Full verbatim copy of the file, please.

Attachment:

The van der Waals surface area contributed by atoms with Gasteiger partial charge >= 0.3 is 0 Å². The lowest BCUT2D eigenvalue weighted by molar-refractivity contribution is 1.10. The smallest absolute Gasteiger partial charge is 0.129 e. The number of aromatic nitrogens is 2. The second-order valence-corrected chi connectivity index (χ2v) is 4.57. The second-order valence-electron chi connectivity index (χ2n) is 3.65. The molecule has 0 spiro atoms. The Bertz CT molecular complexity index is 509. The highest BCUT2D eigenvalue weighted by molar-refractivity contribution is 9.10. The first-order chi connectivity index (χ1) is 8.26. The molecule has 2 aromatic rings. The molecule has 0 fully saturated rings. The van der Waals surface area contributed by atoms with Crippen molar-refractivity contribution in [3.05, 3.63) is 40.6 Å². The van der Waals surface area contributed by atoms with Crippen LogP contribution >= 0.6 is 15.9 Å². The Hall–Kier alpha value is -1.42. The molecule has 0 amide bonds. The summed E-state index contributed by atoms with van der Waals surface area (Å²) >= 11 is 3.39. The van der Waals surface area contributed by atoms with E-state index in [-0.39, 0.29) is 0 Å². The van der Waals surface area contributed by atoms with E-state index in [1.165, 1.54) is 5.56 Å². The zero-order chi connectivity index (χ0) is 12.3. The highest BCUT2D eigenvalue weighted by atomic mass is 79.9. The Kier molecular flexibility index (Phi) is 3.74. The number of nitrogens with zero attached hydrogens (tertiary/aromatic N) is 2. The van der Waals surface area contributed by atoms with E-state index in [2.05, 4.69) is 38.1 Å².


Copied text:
The van der Waals surface area contributed by atoms with Gasteiger partial charge >= 0.3 is 0 Å². The lowest BCUT2D eigenvalue weighted by molar-refractivity contribution is 1.10. The smallest absolute Gasteiger partial charge is 0.129 e. The number of aromatic nitrogens is 2. The second-order valence-corrected chi connectivity index (χ2v) is 4.57. The second-order valence-electron chi connectivity index (χ2n) is 3.65. The molecule has 0 spiro atoms. The Bertz CT molecular complexity index is 509. The highest BCUT2D eigenvalue weighted by molar-refractivity contribution is 9.10. The first-order chi connectivity index (χ1) is 8.26. The molecule has 2 aromatic rings. The molecule has 0 fully saturated rings. The van der Waals surface area contributed by atoms with Crippen molar-refractivity contribution in [3.05, 3.63) is 40.6 Å². The van der Waals surface area contributed by atoms with Crippen LogP contribution >= 0.6 is 15.9 Å². The Hall–Kier alpha value is -1.42. The molecule has 0 amide bonds. The summed E-state index contributed by atoms with van der Waals surface area (Å²) >= 11 is 3.39. The van der Waals surface area contributed by atoms with E-state index in [-0.39, 0.29) is 0 Å². The van der Waals surface area contributed by atoms with E-state index in [1.165, 1.54) is 5.56 Å². The zero-order chi connectivity index (χ0) is 12.3. The highest BCUT2D eigenvalue weighted by atomic mass is 79.9. The Kier molecular flexibility index (Phi) is 3.74. The number of nitrogens with zero attached hydrogens (tertiary/aromatic N) is 2. The van der Waals surface area contributed by atoms with E-state index in [2.05, 4.69) is 38.1 Å².